They might be surprised to learn that Holliday has been doing this for four steadily improving seasons. At 27, he has jacked up his numbers across the board year-to-year.His RBIs have gone from 57 to 87 to 114 to 137. Average? .290 to .307 to .326 to .340. Home runs? 14 to 19 to 34 to 36. Pick any other category, and you'll see the same chart. For six days in October, plus perhaps one day in November, the nation will see the smooth, explosive swing of an intense young man. Holliday is finding his first playoff experience draining and exhilarating at the same time. "Every out being so crucial is a bit exhausting," he said. "There are so many emotional ups and downs, with every pitch and every out meaning so much. At the same time, it's a lot of fun." Presumably, the fun part did not include an unusually long layoff from Championship Series to World Series that exposed the Rockies to daily media assaults. This is an obligation Helton and Holliday accept as team cover boys, but not enthusiastically. They both locker in the corner of the clubhouse closest to the refuge-offering players' lounge. They are both cordial and cooperative, but convey the impression they play this game to excel in the competition, not for the personal glory available by talking about yourself. With his dry wit, Helton even noted prior to a midweek workout that his normal routine by this time of the year would be to be off "hunting ducks ... or maybe reporters." Hirsute Helton and bald Holliday both revel in the unique brotherhood a baseball team fosters. Think about it: By the World Series' first pitch, these guys will have been together every day for eight months, since the early stages of Spring Training. That elevates group success above any individual feat. In retrospect, Rockies players unanimously finger as the fuse of their 21-1 run the ninth-inning, two-out, two-run homer by Helton off the Dodgers' Takashi Saito, turning an 8-7 loss into a 9-8 victory. The evidence supports their gut feeling: That home run, in the nightcap of a Sept. 18 doubleheader, delivered win No. 3 of the ongoing 21 of 22. Joining the chorus, Holliday said, "That one really stands out to me. That was a huge win for us." But Helton wants no part of it. "There are so many pitches, so many swings, so many hits that meant so much," he said, "you can't single out anything." Holliday riffed on the same tune in the immediate aftermath of being named the MVP of the NLCS, an award that virtually embarrassed him. "I just happened to get it, but this belongs to everyone in here," Holliday had said. "It's just a great feeling to be able to share [the championship] with guys you care about, not just as good baseball players, but as brothers. This is a special time, to be able to share something like this." You share it with your adopted family, and also your real family. Thus, Helton celebrated the NL pennant in the wet Coors Field clubhouse with his toddler daughter in his arms, just as he had a few days earlier when the Rockies had completed their Division Series sweep. "She now thinks," Helton said, "that after every game we come in here and pour champagne over each other's heads." If only she knew ... but after 1,578 dry games, Dad can pop some buttons along with the corks.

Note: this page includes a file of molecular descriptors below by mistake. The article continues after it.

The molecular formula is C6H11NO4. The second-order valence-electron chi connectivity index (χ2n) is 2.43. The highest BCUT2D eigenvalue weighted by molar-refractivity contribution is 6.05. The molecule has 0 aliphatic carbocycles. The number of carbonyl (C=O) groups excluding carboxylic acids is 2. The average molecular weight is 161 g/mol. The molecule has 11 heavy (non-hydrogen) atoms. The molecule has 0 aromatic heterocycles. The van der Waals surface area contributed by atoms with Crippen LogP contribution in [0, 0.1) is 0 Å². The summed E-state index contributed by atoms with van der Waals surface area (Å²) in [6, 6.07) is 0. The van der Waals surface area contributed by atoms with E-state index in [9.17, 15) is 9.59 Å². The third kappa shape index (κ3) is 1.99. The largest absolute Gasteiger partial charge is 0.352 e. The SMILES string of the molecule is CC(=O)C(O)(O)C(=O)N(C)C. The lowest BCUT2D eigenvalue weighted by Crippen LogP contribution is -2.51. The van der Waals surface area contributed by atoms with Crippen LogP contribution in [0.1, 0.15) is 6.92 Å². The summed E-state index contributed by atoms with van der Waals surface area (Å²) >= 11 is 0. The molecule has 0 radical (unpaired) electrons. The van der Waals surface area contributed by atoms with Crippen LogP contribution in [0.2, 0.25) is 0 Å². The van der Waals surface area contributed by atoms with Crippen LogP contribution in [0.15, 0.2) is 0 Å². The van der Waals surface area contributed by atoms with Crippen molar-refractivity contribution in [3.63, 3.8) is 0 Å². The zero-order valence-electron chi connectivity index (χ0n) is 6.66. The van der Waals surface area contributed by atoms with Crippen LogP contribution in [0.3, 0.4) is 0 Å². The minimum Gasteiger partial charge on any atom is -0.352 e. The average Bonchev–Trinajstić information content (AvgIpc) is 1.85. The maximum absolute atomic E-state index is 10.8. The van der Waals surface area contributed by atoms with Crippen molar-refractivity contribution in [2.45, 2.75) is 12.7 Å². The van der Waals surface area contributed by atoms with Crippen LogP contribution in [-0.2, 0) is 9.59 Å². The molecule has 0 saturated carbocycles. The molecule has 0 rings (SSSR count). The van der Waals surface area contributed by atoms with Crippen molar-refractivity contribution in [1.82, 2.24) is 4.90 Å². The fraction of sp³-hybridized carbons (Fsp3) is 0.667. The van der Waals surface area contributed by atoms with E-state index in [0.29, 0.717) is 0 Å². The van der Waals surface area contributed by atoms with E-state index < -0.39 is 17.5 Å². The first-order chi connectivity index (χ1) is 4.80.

Tom Singer is a reporter for MLB.com This story was not subject to the approval of Major League Baseball or its clubs.